Time Out Bangkok sits down for an exclusive chat with Phil Karsting, the administrator of the U.S. Foreign Agriculture Service, while he was in Bangkok, and finds out how U.S. food products have proliferated the world markets. On a more personal note, we learn about his gourmet lifestyle and favorite food.
What US agricultural produce do you like most?
You're going to make me choose? No way, my friend. That would take all day. There's so much to choose from!
US agricultural products are being exported to different parts of the world. Can you give me some examples of how these products blend/ incorporate into local food cultures?
Chef Benjamin and I made fantastic tom yam au gratin with U.S. East Coast scallops at The Dock restaurant at Gourmet Market. Tasted great, plus he let me use the kitchen torch to finish it off with a little fire.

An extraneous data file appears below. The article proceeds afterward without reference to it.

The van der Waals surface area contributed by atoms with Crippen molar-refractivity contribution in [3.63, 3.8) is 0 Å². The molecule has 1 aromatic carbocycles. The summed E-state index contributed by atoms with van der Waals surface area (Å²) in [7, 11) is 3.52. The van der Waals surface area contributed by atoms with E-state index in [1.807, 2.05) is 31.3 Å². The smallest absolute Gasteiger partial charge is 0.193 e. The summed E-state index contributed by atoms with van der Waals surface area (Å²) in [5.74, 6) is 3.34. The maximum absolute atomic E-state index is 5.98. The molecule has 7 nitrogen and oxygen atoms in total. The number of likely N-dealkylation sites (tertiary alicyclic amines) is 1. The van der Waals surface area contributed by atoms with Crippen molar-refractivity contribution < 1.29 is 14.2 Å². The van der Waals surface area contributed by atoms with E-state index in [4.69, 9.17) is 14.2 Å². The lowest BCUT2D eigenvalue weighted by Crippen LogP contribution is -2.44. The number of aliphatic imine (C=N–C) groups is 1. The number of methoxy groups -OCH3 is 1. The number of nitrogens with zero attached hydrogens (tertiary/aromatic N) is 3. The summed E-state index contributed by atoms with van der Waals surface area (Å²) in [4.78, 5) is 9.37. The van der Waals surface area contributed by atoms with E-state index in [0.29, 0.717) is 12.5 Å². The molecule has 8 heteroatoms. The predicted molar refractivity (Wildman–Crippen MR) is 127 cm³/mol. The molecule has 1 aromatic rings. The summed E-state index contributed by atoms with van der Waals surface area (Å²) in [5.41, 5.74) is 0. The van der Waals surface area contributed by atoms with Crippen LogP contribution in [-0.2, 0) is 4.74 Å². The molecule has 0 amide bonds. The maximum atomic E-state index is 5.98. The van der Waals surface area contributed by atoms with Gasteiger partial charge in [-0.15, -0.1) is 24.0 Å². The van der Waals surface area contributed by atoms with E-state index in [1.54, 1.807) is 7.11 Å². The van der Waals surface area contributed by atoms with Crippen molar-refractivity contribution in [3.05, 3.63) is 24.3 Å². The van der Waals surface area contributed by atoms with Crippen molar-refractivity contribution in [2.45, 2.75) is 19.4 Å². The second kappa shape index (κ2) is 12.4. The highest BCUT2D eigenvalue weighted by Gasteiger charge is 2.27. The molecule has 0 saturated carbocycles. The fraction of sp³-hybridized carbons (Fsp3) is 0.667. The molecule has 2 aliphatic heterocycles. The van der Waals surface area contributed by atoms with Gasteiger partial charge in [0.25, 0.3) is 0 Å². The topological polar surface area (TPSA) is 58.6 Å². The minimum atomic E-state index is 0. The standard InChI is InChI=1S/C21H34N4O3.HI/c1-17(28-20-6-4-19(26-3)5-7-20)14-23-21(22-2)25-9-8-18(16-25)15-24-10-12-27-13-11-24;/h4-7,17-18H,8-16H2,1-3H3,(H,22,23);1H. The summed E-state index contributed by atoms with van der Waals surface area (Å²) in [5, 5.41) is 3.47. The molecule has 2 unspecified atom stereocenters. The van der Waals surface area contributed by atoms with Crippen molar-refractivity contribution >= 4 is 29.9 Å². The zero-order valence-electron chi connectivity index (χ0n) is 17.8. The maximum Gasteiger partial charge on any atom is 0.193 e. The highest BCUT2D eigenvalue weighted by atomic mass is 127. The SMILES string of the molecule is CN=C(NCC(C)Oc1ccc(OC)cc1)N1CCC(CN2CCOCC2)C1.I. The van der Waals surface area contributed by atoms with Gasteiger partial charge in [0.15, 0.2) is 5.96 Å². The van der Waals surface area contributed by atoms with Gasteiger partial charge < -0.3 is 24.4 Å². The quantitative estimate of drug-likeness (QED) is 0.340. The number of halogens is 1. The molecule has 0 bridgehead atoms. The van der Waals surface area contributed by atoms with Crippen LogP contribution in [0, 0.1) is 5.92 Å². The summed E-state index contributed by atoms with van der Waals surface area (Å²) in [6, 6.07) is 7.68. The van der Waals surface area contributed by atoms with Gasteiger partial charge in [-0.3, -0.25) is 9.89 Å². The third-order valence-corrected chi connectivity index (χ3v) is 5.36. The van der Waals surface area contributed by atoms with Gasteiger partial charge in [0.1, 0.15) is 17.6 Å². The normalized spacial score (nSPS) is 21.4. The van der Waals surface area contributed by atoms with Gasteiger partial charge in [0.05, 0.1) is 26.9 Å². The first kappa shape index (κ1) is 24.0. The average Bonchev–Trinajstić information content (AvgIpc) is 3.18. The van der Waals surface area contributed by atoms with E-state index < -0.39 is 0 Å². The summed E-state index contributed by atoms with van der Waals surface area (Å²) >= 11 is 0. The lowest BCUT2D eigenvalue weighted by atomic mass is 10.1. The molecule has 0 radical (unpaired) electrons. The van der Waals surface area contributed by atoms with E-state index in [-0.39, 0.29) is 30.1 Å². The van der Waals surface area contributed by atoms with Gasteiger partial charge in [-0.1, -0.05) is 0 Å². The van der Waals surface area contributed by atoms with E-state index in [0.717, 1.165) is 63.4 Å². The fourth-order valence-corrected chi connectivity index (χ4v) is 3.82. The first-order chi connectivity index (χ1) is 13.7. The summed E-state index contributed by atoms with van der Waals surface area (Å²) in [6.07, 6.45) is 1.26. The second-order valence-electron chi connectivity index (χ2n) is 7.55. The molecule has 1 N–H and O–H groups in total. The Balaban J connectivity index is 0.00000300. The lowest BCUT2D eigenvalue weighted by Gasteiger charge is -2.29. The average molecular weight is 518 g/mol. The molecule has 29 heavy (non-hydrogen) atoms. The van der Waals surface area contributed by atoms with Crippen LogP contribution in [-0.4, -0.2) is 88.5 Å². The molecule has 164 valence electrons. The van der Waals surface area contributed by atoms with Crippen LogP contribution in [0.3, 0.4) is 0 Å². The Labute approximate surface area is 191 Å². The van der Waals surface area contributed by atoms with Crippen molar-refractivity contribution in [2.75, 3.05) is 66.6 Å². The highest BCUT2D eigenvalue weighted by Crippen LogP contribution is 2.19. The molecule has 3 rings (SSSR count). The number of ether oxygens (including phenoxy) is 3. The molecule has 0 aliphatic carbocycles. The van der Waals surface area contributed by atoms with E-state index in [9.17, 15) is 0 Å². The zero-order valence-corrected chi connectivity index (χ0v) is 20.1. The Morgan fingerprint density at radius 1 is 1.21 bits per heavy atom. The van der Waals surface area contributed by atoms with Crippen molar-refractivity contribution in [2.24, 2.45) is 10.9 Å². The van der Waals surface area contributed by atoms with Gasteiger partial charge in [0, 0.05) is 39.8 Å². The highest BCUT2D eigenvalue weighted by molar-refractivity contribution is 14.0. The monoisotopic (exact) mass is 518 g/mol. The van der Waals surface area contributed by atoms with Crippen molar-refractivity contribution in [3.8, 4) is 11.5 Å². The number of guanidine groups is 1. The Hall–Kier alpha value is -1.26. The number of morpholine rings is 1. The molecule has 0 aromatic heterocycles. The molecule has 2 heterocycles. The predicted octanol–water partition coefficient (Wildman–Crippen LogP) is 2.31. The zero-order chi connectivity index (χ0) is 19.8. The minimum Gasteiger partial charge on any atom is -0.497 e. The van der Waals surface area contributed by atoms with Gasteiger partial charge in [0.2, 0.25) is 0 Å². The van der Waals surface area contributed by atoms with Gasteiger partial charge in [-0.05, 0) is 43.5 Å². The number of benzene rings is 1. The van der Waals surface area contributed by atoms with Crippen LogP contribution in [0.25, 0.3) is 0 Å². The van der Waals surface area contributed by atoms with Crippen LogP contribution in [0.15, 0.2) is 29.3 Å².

You’ve been traveling around the world for years, visiting different countries. What is your favorite local food? Or what’s the one dish that has excited you the most?
It's hard to choose. Next week, at home, I'm going to experiment with Thai papaya salad, then fuse it with some traditional American ingredients— maybe seafood or dried cranberries.
What’s the most exotic food you’ve tried?
I'm an omnivore. I'll try just about anything as long as it's safe and prepared well. I've had great camels' milk with dates in the Algerian desert, springbok carpaccio in Johannesburg, Korean tacos from a truck in Madison, Wisconsin…
How do you unwind?
I exercise so I don't have to buy bigger clothes.
What’s the secret to the success of U.S. food products around the world?
Safety, quality, reliability and taste.
If you had to recommend a U.S. food product to Thai consumers, what would it be and why?
California table grapes, Washington apples and tree nuts from across the U.S. make great additions to traditional dishes. Plus they're easy to take to the office and share.